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January 30, 2013

Another View: Conservatives are not paranoid when they worry about the future

By JONATHAN McKANE

In his last column (

"Conservative critics are looking for commies under the bed,"

Jan. 23), Greg Kesich tells us, "We don't need to get all worked up over things that will never happen." His implication is that we who worry about the direction of this country are a little paranoid.

We shouldn't worry that the government recently took over 18 percent of the private economy via the Affordable Care Act. It's going to make insurance "more affordable," he says.

So far, that's not the case. We are already seeing more regulatory burdens on businesses, increased taxes and yes, increased premiums to cover the new health mandates. What the ACA gives us is more bureaucracy in a sector of our economy that is overburdened with bureaucracy already. This devastation is indeed happening now.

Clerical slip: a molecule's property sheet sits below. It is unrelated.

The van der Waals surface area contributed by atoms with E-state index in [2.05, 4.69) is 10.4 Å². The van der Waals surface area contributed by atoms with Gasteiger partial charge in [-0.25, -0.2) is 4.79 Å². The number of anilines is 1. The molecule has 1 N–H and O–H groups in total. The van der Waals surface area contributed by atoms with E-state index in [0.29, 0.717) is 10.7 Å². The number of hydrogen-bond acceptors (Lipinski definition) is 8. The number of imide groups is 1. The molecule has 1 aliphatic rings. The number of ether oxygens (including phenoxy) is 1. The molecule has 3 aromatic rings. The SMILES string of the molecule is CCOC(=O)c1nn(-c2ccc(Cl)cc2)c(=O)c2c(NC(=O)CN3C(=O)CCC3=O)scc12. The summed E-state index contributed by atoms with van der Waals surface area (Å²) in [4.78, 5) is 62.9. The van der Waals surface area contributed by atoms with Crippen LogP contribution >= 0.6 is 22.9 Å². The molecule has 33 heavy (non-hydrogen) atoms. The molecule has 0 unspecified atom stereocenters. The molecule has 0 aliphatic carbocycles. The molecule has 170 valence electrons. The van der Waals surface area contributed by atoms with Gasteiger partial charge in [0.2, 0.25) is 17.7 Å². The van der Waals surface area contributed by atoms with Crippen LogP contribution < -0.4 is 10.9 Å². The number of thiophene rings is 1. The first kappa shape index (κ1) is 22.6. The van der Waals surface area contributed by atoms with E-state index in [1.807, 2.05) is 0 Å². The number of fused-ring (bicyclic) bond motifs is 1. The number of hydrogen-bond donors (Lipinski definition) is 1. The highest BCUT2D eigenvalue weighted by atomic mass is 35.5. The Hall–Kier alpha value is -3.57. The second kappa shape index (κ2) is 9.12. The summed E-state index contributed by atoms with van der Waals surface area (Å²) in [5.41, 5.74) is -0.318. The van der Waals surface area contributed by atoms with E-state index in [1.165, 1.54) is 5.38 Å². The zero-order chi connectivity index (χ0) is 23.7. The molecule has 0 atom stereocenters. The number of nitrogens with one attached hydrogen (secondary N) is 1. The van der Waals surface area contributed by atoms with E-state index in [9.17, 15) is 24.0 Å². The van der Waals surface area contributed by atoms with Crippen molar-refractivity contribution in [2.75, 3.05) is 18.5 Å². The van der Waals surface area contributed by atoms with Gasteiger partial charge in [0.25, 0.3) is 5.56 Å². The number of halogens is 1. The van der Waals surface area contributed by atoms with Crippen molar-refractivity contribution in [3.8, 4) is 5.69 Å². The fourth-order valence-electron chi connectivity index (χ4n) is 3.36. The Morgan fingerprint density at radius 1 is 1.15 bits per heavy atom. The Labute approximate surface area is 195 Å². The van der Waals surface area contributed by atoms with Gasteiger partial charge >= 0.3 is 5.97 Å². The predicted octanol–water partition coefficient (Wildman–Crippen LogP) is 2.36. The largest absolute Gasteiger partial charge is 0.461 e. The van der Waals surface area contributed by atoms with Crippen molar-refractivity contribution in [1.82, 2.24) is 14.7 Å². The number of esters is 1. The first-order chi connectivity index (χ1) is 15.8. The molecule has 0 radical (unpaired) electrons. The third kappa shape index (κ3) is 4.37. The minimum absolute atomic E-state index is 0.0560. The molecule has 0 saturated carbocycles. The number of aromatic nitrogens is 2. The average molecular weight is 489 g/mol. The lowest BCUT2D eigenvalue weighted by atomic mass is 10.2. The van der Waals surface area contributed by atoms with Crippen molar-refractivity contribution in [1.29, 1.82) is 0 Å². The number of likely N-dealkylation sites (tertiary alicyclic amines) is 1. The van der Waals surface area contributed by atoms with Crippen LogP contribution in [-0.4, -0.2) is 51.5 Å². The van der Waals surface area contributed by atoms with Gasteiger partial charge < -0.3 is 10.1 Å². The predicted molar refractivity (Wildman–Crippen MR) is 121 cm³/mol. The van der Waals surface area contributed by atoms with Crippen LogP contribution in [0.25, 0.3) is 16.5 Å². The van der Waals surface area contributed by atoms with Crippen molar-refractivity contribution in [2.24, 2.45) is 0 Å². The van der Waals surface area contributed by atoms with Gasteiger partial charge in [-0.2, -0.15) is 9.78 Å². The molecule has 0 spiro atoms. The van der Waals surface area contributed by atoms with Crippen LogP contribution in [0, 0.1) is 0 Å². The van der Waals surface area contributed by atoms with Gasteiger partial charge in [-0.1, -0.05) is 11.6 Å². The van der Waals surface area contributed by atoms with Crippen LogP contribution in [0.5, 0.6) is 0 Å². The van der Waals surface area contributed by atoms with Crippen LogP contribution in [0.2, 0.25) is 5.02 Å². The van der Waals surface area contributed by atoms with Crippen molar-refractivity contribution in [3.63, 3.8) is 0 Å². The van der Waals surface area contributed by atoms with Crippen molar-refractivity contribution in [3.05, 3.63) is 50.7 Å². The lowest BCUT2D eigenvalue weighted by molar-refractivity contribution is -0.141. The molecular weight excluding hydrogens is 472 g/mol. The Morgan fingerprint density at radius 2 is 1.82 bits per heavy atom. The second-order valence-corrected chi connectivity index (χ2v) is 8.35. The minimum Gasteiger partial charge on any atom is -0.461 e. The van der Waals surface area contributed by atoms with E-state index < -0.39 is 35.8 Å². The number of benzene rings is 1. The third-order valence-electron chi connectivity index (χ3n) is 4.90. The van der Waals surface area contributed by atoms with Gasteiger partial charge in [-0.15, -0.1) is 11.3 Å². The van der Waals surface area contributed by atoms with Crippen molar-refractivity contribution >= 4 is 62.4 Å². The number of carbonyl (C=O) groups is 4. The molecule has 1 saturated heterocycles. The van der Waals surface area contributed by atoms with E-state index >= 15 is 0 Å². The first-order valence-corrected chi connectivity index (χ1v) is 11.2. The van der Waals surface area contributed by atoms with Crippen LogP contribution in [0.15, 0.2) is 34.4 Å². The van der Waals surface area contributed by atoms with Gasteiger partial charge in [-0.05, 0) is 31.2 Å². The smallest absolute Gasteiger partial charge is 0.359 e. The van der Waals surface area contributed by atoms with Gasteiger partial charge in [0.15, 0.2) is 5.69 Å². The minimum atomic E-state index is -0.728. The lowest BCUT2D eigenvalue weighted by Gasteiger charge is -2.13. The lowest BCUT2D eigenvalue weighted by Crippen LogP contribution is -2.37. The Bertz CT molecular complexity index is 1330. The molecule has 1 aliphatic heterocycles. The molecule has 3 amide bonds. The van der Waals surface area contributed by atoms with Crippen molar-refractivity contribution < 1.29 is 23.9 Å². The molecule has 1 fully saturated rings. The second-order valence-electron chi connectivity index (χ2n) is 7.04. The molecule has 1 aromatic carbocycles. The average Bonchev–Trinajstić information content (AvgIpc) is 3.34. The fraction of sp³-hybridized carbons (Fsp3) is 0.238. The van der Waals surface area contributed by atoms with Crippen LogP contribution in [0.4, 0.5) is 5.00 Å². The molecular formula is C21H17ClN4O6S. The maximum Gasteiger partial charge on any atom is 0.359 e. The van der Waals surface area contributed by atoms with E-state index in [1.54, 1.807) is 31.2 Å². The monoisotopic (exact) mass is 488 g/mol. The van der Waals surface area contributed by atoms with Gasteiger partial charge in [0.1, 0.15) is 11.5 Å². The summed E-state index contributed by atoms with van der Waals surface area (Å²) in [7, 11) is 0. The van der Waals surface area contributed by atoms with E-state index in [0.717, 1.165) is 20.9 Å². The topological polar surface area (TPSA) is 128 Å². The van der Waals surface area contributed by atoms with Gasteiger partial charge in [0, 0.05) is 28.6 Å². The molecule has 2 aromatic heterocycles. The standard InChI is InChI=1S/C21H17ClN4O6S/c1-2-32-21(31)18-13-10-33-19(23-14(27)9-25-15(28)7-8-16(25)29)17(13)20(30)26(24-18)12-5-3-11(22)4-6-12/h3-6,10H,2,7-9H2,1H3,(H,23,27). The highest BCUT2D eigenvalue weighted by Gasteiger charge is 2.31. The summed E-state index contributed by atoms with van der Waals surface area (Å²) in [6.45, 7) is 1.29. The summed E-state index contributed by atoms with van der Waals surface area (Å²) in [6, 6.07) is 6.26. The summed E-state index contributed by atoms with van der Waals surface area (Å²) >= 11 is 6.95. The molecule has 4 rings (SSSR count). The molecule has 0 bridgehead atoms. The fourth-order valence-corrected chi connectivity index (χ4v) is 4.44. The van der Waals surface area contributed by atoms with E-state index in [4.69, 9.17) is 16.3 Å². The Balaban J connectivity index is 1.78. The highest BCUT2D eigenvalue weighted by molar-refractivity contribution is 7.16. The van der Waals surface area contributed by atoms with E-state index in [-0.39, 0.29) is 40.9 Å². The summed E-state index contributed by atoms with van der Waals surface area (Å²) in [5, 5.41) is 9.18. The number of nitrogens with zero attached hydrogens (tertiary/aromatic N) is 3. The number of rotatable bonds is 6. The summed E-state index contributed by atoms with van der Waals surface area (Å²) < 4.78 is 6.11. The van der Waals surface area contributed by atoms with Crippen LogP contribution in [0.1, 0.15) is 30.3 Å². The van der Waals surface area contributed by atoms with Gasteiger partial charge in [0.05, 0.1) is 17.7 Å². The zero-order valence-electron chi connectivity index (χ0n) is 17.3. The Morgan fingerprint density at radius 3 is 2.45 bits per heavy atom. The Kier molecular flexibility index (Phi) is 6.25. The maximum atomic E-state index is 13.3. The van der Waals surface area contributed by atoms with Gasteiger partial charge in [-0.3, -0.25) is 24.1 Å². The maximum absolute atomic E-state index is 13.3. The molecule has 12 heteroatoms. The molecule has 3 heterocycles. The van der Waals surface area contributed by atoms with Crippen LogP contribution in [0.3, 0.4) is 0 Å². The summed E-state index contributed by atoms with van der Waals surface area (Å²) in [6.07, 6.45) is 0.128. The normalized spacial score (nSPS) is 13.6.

We should, however, be afraid of "slow economic growth," he tells us, but not, ironically, about the national debt -- even though this same kind of uncontrollable spending and resulting debt has devastated the economies of several European countries. Mr. Kesich's answer to our slow growth? More investing in welfare, education and research, "even if those things add to the deficit in the short term."

And we should be afraid of guns -- very afraid. But don't worry about the erosion of our constitutional rights. The problem of gun violence is the guns themselves, he proves. Fewer guns will solve the problem this time -- even though that has never worked before.

And paranoia is somehow rational if it is about climate change. Curlicue light bulbs and windmills are the prescription for that anxiety.

However, when it comes to the very real assaults on our rights, our freedoms and our pocketbooks by our government at both the state and federal level -- don't worry, be happy.

Jonathan McKane of Newcastle is a former member of the Maine House of Representatives.





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